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Morais D

Morais, Dominique

undergraduate student

Experience

I am currently a student of the University of Applied science at Hogeschool Leiden. In April 2016 I joined the van Leeuwen lab for both my minor and major internship.

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Pages, Marco

Marc Pages Gallego

Master student

Experience

I graduated in biotechnology at the Rovira I Virgili University (URV) in Catalonia, during that period I did 2 internships at the Helmholtz Centre for Environmental Research (UFZ) in Leipzig and the Polytechnic University of Catalonia (UPC). Afterwards, I started my master's in bioinformatics and systems biology at the Universiteit van Amsterdam (UvA). I am currently doing my first master's internship at the Netherlands Cancer Institute (NKI) in the Gene Regulation research group. Here I develop tools to measure histone H3.3 turnover to uncover the underlying mechanisms of histone recycling.

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Kruijbergen, van Ilja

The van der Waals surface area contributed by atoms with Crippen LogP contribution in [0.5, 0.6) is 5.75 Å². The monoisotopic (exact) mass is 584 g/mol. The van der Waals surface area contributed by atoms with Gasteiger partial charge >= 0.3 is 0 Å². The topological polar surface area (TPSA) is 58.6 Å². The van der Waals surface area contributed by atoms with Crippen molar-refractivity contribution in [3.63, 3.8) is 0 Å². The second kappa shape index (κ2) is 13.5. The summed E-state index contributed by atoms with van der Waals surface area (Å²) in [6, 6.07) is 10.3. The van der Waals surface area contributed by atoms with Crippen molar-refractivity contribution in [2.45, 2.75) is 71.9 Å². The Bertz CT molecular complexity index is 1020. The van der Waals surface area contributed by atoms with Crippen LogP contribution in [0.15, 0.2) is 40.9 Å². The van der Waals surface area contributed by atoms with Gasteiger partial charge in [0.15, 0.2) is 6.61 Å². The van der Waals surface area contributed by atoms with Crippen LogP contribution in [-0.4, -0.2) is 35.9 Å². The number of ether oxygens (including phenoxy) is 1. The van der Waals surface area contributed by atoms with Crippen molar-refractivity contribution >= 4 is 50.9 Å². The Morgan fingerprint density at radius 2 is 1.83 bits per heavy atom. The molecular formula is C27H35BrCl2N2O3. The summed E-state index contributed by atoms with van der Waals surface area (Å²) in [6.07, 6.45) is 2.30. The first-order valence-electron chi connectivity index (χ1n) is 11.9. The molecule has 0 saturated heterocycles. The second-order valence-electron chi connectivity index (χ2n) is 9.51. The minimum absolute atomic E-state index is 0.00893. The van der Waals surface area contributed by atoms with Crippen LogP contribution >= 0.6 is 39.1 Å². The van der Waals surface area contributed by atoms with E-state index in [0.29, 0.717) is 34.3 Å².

Ila van Kruijsbergen

Postdoc

Experience

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Key publications View All Publications

  • Patterns and mechanisms of ancestral histone protein inheritance in budding yeast

    PLoS Biol. 2011;9

    Radman-Livaja M, Verzijlbergen KF, Weiner A, van Welsem T, Friedman N, Rando OJ, van Leeuwen F

    Link to PubMed
  • Nonprocessive methylation by Dot1 leads to functional redundancy of histone H3K79 methylation states

    Nat Struct Mol Biol. 2008;15:550-7

    Frederiks F, Tzouros M, Oudgenoeg G, van Welsem T, Fornerod M, Krijgsveld J, van Leeuwen F

    Link to PubMed
 
 

Recent publications View All Publications

  • Dot1 histone methyltransferases share a distributive mechanism but have highly diverged catalytic properties

    Scientific Reports 2015;5

    Iris J. E. Stulemeijer, Dirk De Vos, Kirsten van Harten, Onkar K. Joshi, Olga Blomberg, Tibor van Welsem, Marit Terweij, Hanneke...

    Read more
  • The emerging roles of DOT1L in leukemia and normal development. Leukemia

    Leukemia: 2014

    McLean CM, Karemaker ID, and Van Leeuwen F

    Link to PubMed
 

Contact

  • Office manager

    Suzanne Corsetto

  • E-mail

    s.corsetto@nki.nl

  • Telephone Number

    + 31 20 512 1970

Suzanne Corsetto